In America alone, every 2 minutes a person gets injured in a drunk driving crash, and one person is killed every hour by drunk driving making it the number one cause of death on our roadways. Learn the facts from myths about drunk driving prevention below.
#1. He/She said: “Just drink. Don’t worry about your blood alcohol concentration. I know a trick to lower it.”
FACT: There is no way you can lower your blood alcohol concentration. It takes time to eliminate it from your system. Drinking strong coffee, cold showers, dancing, and running cannot lessen the effects of alcohol. The liver is responsible for collecting and eliminating waste, so wait for it to do its job. Be careful of energy drinks as well. These beverages may make you stay alert but do not reduce the effects of alcohol impairment. Remember that alcohol concentration in your blood continues to increase and reaches its maximum level one hour after your last drink.
#2.He/She said: “I’m not drunk at all; in fact, I feel perfectly fine! I can drive home safely.”
FACT: That is a precarious and dangerous thing to say. Even when you don’t feel drunk or tired, your blood alcohol level will reveal the truth. Research shows that having a beer or a shot of liquor raises your blood alcohol level to .08mg per 100ml, enough to cause driving impairment.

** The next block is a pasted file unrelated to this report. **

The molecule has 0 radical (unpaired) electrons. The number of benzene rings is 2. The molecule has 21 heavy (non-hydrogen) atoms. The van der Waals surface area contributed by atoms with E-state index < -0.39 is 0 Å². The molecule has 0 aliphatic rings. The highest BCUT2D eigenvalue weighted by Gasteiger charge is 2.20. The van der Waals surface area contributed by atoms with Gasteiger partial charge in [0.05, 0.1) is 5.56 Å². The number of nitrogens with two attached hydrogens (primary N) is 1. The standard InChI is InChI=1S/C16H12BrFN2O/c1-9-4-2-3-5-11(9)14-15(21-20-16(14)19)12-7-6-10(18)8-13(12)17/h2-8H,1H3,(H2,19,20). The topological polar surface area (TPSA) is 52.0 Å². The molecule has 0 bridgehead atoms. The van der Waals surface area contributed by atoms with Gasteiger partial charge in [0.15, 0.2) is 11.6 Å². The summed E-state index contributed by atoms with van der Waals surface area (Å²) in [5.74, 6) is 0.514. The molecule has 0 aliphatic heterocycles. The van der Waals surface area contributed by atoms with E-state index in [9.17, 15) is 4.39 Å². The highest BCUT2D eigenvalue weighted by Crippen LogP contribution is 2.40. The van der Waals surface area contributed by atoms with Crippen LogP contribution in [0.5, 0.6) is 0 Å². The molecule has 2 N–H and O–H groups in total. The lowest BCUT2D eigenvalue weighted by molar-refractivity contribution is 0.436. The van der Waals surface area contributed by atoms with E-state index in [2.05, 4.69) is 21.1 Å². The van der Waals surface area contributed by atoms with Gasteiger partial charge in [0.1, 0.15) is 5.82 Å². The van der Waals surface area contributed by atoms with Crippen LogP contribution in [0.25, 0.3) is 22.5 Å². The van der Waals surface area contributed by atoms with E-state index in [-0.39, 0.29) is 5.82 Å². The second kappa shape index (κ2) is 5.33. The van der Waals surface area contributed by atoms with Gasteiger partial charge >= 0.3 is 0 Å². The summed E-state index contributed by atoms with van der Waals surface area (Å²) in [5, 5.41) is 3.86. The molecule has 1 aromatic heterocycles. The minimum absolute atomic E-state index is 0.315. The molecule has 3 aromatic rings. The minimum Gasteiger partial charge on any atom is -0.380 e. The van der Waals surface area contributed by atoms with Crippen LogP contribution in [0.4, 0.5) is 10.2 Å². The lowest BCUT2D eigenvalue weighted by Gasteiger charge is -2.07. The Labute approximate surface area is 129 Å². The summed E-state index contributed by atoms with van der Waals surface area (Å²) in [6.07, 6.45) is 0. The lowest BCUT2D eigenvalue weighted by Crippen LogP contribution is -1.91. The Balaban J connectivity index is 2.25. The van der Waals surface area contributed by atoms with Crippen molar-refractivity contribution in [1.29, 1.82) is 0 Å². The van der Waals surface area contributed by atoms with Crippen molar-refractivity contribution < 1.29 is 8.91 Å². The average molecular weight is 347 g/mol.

#3. Myth: A blood alcohol concentration (BAC) reading below 0.08 means there is no risk.
FACT: A low blood alcohol concentration reading does not mean those two whiskey shots won’t hurt. You can still be impaired even if your BAC reading is below average, and you may even get arrested. Many factors affect your blood alcohol levels, so do not depend on it.
#4. Myth: Men have better alcohol tolerance than women.
FACT: Even though women have slightly higher blood alcohol concentration given the same amount of alcohol consumed for the same weight, many factors like gender, medication, weight, food intake, and health conditions, still come into play regarding a person’s alcohol absorption.
#5. He/She said: “I’ll be a few blocks away, not too far.”
FACT: Not True. A considerable number of accidents happen close to home. Drivers tend to pay less attention when the route is familiar, which lowers their vigilance when it comes to intersections, traffic lights, changing directions, etc. slowing down a driver’s reaction in an unexpected situation.
#6. Myth: “Start them young and they’ll lose interest early.”
FACT: Individuals who started drinking at a younger age have a higher risk of developing alcohol dependence and other alcohol-related problems. Furthermore, teenage drinking takes the lives of 4,300 people each year. One in seven teenagers binge drinks, but only 1 out of 100 parents believe their child consumes alcohol. Ninety-five percent of Americans with alcohol dependency started drinking before the legal age of 21.
You are your teens’ primary resource in making decisions. Believe it or not, parents are number one on the list of significant influencers for teens in their decision to avoid alcohol before the legal age. So go ahead and communicate with your teens. Here’s a resource you can use.
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